Balancing extracurricular activities with academics for schoolkids

As a parent, you have high expectations for your children. You want them to be the very best at everything. Parenting is not a competition; deep down you acknowledge this fact true. Yet at the same time, your children are a reflection of your efforts. It is natural for parents to desire for their children to participate in a wide variety of extra-curricular activities. 

Awaiting for their blessed arrival you had visions of soccer games and tennis matches, foreign language clubs, and honor role status. You saw them graduating at the top of their class, with letters in every sport, and top performance in glee, chess, and French. With you by their side, how could they fail? Placing the world at their fingertips, you do not want them to miss a single opportunity. 

Still, today’s education system puts a high standard on education. Sometimes, with higher expectations than when we were young. Little ones bring home hours of homework. Between karate lessons and baseball practice, football and hockey games the work load can be overwhelming.

It is great for children to enjoy and pursue a variety of activities, to become well-rounded adults. They need social and mental stimulation, physical activity and creative tasks. Experiences make us who we are. They test and challenge us, encouraging inner and outer transformations. 

Sports teach children about intercommunication and social interaction. They learn integrity and grit, dexterity, humility and strength. You show up early and cheer them on, thriving in the excitement. Foreign languages and competitive academic clubs shine on college applications. Proud of your children’s achievements you stand up straight and boast with the best.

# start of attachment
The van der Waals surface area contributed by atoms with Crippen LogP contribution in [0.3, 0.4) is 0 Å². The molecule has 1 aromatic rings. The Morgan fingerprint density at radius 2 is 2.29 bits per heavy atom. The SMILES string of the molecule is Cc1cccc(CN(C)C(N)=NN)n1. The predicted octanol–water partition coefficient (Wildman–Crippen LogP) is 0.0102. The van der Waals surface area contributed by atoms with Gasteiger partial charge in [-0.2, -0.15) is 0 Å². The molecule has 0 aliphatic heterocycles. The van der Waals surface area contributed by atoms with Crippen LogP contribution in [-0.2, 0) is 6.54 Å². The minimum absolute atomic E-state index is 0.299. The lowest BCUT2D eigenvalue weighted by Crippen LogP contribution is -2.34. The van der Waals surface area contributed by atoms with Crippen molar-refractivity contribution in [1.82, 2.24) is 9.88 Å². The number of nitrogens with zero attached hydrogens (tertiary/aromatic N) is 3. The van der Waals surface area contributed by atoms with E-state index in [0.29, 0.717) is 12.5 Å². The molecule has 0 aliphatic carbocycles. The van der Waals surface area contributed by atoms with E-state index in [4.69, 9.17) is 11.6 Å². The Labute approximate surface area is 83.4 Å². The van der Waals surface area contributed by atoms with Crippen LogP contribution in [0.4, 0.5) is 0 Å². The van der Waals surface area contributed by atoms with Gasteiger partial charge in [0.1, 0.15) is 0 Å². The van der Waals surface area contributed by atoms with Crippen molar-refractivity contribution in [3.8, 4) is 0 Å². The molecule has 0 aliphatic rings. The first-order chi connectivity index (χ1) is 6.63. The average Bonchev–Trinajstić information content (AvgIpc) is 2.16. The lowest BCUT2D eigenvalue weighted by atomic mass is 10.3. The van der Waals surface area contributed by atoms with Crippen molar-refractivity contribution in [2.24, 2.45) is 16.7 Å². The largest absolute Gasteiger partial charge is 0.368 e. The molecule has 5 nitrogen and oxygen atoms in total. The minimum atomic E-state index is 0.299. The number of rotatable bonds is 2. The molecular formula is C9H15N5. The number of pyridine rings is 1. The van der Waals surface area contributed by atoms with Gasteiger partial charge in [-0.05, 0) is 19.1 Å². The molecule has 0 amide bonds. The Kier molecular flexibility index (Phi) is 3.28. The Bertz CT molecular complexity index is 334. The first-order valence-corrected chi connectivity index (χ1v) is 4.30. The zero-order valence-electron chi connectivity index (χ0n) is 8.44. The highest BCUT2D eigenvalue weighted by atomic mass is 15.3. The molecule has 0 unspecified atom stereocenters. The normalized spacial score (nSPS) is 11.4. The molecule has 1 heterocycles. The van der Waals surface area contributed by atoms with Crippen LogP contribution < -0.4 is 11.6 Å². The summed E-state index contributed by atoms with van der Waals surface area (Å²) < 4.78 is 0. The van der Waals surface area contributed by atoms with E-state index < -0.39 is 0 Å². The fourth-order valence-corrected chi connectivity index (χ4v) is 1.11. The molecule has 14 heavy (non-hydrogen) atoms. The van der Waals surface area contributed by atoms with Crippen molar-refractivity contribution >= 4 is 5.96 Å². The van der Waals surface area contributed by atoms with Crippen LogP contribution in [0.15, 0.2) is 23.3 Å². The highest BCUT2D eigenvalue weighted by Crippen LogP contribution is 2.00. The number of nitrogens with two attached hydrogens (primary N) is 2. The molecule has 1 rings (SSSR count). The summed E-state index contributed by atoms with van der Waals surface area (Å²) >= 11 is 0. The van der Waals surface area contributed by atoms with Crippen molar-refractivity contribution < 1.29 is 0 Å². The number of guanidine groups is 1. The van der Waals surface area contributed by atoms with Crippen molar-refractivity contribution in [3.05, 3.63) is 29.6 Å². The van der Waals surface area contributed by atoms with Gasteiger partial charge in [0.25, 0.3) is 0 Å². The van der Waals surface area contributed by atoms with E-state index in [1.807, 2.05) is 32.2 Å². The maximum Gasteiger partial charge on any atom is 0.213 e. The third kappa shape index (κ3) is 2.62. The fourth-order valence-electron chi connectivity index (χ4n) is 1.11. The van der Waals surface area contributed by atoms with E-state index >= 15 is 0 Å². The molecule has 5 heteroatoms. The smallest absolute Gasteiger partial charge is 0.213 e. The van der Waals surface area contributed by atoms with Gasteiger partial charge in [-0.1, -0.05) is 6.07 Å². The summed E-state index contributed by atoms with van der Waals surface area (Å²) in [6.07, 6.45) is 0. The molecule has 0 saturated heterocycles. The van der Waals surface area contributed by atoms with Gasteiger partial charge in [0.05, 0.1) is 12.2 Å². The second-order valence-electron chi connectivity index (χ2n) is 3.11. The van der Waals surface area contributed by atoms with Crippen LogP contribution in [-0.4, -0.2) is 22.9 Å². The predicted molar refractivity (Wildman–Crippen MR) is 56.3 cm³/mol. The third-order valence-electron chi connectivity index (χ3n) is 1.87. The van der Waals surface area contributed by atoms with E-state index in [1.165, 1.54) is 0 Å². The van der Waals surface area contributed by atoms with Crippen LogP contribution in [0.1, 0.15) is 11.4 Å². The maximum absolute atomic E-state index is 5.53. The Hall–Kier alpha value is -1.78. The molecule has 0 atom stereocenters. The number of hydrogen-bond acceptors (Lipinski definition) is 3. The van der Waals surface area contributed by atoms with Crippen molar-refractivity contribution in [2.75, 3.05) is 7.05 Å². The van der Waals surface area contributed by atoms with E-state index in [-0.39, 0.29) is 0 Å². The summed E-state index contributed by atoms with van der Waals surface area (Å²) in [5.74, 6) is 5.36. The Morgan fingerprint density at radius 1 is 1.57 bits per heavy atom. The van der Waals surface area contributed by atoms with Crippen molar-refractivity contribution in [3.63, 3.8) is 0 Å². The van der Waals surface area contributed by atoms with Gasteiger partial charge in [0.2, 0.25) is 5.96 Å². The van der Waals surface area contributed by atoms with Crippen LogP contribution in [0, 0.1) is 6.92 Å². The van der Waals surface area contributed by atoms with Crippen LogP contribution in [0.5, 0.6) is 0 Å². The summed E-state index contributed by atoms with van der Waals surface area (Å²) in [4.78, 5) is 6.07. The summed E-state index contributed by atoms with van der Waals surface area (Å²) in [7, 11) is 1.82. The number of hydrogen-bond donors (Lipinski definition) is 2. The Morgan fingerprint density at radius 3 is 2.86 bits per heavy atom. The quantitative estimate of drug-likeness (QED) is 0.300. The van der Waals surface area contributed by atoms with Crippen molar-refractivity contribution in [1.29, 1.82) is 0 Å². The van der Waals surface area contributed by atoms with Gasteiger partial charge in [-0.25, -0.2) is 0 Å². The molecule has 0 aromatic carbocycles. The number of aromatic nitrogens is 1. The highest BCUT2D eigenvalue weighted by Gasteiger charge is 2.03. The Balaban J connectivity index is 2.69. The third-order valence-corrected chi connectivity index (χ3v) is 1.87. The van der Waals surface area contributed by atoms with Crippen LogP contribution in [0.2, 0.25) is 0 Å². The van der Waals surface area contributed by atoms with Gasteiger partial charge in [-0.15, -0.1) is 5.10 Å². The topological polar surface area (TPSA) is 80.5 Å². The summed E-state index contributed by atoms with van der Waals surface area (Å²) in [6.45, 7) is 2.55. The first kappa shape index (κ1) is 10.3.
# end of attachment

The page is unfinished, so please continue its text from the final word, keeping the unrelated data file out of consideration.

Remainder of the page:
However, you may sense something is amiss on those especially hectic days. You know the ones when you are rushing your child to choke down a sandwich on the way to piano lessons? The nights when the only free time for homework is in the car on the way to a dance recital, or after a late night on the ball field. Getting home much past their bedtime, you may find yourself questioning these choices. 

As a standard rule of thumb, if you feel stressed out, your child likely does as well. If they seem sleep-deprived and overwhelmed then it is time to take a step back and evaluate the options. Balance is key to good health and well-being. 

Putting extracurricular before schoolwork sends the wrong message in shaping the work ethic of future adults. If your child has trouble staying awake in class then we have a problem with an easy solution. Do not encourage your child to be a quitter, but do demonstrate the need for down time and quality academics. Navigating the right balance can become a bit of a tightrope. There is no tried and true formula. However, placing the focus on your child’s thoughts and feelings is a great place to start. 

After, all being a kid should be about being fun and silly, not serious and stressed. With a lighter load, your child will have more energy and attention to focus on performing well. Take some time to sit down with your child and get their feedback. Stick with the activities they enjoy most and take advantage of a little extra quality down-time. Together negotiate balance that works for both today and tomorrow.